The richly textured, eclectic cinematic score by veteran Toronto composer Christos Hatzis furnished for the ballet Going Home Star – Truth and Reconciliation for the Royal Winnipeg Ballet was premiered in October 2014 to considerable audience and critical acclaim. This impressive work is a superimposition of at least three culturally defined layers. Hatzis directly quotes and echoes sections of iconic 20th-century European ballets Rite of Spring, Swan Lake and Prokofiev’s Romeo and Juliet. In addition Christian liturgical chorales, medieval chant and dance music by Jean-Baptiste Lully are all skillfully reworked in Hatzis’ characteristic tonal-centric style. To this he adds elements in multiple vernacular music genres, as well as acoustic and electronic soundscapes, diffused from the studio-produced digital audio track. Another significant layer of this 2-CD musical journey is the contribution of North American indigenous voices. They are essential texts in this narrative centred on the suffering imposed on children in Canada’s infamous Indian residential schools – with musical detours into the early contact between Europeans and First Nation peoples – ending with the possibility of personal and intercultural redemption and reconciliation. Based on a story by Joseph Boyden, the ballet score is given a human voice by the extraordinary Polaris Prize-winning Inuk singer Tanya Tagaq, in the last scene’s Morning Song eloquently performed by the Cree singer Steve Wood and through the pow-wow energy of the Northern Cree Singers infusing a visceral power into several scenes. Is Going Home Star “the most important dance mounted by the Royal Winnipeg Ballet in its illustrious 75 year history,” as described by one CBC TV commentator? Hatzis’ cumulatively moving, highly eclectic score compels me to see Mark Godden’s choreography and to find out how this important national story plays out on stage. I invite my fellow Canadians to join me on this journey during the RWB’s upcoming 2016 national tour. Andrew Timar, the WholeNote.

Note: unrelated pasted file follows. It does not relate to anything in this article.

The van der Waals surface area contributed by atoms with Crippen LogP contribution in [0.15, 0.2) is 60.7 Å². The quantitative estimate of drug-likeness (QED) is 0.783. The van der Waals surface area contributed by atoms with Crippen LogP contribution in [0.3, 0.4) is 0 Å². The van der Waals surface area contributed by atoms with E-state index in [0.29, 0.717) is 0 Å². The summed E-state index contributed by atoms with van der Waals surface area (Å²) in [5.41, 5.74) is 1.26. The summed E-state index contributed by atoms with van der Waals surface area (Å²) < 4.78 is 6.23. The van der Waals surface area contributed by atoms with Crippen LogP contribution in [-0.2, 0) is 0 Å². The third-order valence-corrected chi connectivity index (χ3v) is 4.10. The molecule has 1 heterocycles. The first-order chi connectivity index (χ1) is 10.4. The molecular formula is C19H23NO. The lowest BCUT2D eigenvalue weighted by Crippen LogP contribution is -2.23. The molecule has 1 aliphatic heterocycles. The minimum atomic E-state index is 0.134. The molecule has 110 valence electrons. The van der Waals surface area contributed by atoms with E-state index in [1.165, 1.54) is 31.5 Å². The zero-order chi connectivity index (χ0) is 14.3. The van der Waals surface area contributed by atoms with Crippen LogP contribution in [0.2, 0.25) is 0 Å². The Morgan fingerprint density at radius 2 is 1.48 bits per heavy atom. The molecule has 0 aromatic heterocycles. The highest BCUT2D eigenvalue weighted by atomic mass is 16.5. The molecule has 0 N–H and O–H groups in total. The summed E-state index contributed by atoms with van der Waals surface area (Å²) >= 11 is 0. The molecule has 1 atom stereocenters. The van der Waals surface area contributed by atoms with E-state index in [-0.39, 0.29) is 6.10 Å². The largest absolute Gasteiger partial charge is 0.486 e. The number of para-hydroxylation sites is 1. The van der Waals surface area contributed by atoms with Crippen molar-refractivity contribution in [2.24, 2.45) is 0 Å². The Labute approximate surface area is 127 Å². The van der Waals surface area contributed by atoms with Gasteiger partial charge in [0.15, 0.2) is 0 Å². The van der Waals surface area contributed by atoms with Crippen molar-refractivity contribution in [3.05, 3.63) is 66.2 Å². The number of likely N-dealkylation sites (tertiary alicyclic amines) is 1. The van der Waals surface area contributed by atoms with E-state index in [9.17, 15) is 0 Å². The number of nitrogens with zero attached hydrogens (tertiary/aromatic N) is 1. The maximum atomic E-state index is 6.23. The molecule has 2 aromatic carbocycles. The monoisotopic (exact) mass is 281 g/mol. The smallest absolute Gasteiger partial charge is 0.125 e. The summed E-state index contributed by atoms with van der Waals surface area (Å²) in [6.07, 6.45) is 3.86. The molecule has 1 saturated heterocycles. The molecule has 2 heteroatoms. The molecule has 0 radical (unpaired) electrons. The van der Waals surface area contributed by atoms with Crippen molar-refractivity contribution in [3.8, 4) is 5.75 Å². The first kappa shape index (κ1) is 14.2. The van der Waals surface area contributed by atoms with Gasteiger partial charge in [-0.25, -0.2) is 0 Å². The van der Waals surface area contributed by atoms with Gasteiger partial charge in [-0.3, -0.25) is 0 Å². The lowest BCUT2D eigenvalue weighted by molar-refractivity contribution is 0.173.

The music by Christos Hatzis [GOING HOME STAR] is richly layered, borrowing from aboriginal sources as well as European ones. It is worth noting that Tanya Tagaq, the Polaris-winning throat singer, and Steve Wood and the Northern Cree Singers perform on stage, in addition to being present in the score. There are also echoes of other classical ballets in the RWB repertoire, including Rite of Spring, Swan Lake and Prokofiev’s Romeo and Juliet. It’s as if Hatzis wants to remind us that the story being told here is musical as well as historical. - Robert Enright, CBC News Review (Oct 02, 2014)

It’s an ambitious and elaborate work, which transcends genres and cultural boundaries, merging the talents of Inuit throat singer Tanya Tagaq, Cree songwriter Steve Wood and the Northern Cree Singers with the Winnipeg Symphony Orchestra, led by conductor Tadeusz Biernacki. In combining the musical styles of various eras – including ballet, swing, disco, and dub step – Hatzis has created something novel yet familiar, which communicates a pan-cultural message of reconciliation and healing, but also speaks directly to Canada’s troubled past. A powerful and important work. – Chris Morgan, Scene Magazine, March 10 – April 6, 2016, p. 21 http://www.scenemagazine.com/uploads/2/4/1/8/24189503/web749.pdf